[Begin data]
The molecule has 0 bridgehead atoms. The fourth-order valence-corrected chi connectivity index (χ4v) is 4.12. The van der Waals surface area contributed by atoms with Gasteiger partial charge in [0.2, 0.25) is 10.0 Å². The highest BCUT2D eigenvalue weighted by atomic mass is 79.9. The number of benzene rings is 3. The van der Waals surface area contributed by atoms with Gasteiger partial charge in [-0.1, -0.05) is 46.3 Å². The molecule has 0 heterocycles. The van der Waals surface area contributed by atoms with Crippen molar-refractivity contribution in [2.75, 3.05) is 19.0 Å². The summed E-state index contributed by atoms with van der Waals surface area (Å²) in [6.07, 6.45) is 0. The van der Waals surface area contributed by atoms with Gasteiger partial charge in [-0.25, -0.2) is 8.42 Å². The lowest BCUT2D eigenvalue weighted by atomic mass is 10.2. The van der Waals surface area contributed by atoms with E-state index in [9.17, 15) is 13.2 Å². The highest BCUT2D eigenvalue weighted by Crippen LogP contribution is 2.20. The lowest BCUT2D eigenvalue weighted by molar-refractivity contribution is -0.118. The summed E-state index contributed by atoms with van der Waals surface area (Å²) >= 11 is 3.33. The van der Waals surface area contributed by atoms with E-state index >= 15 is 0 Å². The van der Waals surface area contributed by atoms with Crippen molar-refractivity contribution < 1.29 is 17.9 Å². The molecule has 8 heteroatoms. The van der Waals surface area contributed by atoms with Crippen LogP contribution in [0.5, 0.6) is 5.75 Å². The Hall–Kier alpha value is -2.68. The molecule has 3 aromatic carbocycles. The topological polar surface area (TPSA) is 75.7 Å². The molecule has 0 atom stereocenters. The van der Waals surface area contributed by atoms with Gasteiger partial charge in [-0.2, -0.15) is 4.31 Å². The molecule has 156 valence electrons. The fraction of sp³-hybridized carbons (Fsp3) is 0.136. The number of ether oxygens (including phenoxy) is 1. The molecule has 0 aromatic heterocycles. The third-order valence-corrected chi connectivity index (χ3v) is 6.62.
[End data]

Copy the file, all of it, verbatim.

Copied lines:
The molecule has 0 bridgehead atoms. The fourth-order valence-corrected chi connectivity index (χ4v) is 4.12. The van der Waals surface area contributed by atoms with Gasteiger partial charge in [0.2, 0.25) is 10.0 Å². The highest BCUT2D eigenvalue weighted by atomic mass is 79.9. The number of benzene rings is 3. The van der Waals surface area contributed by atoms with Gasteiger partial charge in [-0.1, -0.05) is 46.3 Å². The molecule has 0 heterocycles. The van der Waals surface area contributed by atoms with Crippen molar-refractivity contribution in [2.75, 3.05) is 19.0 Å². The summed E-state index contributed by atoms with van der Waals surface area (Å²) in [6.07, 6.45) is 0. The van der Waals surface area contributed by atoms with Gasteiger partial charge in [-0.25, -0.2) is 8.42 Å². The lowest BCUT2D eigenvalue weighted by atomic mass is 10.2. The van der Waals surface area contributed by atoms with E-state index in [9.17, 15) is 13.2 Å². The highest BCUT2D eigenvalue weighted by Crippen LogP contribution is 2.20. The lowest BCUT2D eigenvalue weighted by molar-refractivity contribution is -0.118. The summed E-state index contributed by atoms with van der Waals surface area (Å²) >= 11 is 3.33. The van der Waals surface area contributed by atoms with E-state index >= 15 is 0 Å². The van der Waals surface area contributed by atoms with Crippen molar-refractivity contribution < 1.29 is 17.9 Å². The molecule has 8 heteroatoms. The van der Waals surface area contributed by atoms with Crippen LogP contribution in [0.5, 0.6) is 5.75 Å². The Hall–Kier alpha value is -2.68. The molecule has 3 aromatic carbocycles. The topological polar surface area (TPSA) is 75.7 Å². The molecule has 0 atom stereocenters. The van der Waals surface area contributed by atoms with Gasteiger partial charge in [-0.2, -0.15) is 4.31 Å². The molecule has 156 valence electrons. The fraction of sp³-hybridized carbons (Fsp3) is 0.136. The number of ether oxygens (including phenoxy) is 1. The molecule has 0 aromatic heterocycles. The third-order valence-corrected chi connectivity index (χ3v) is 6.62.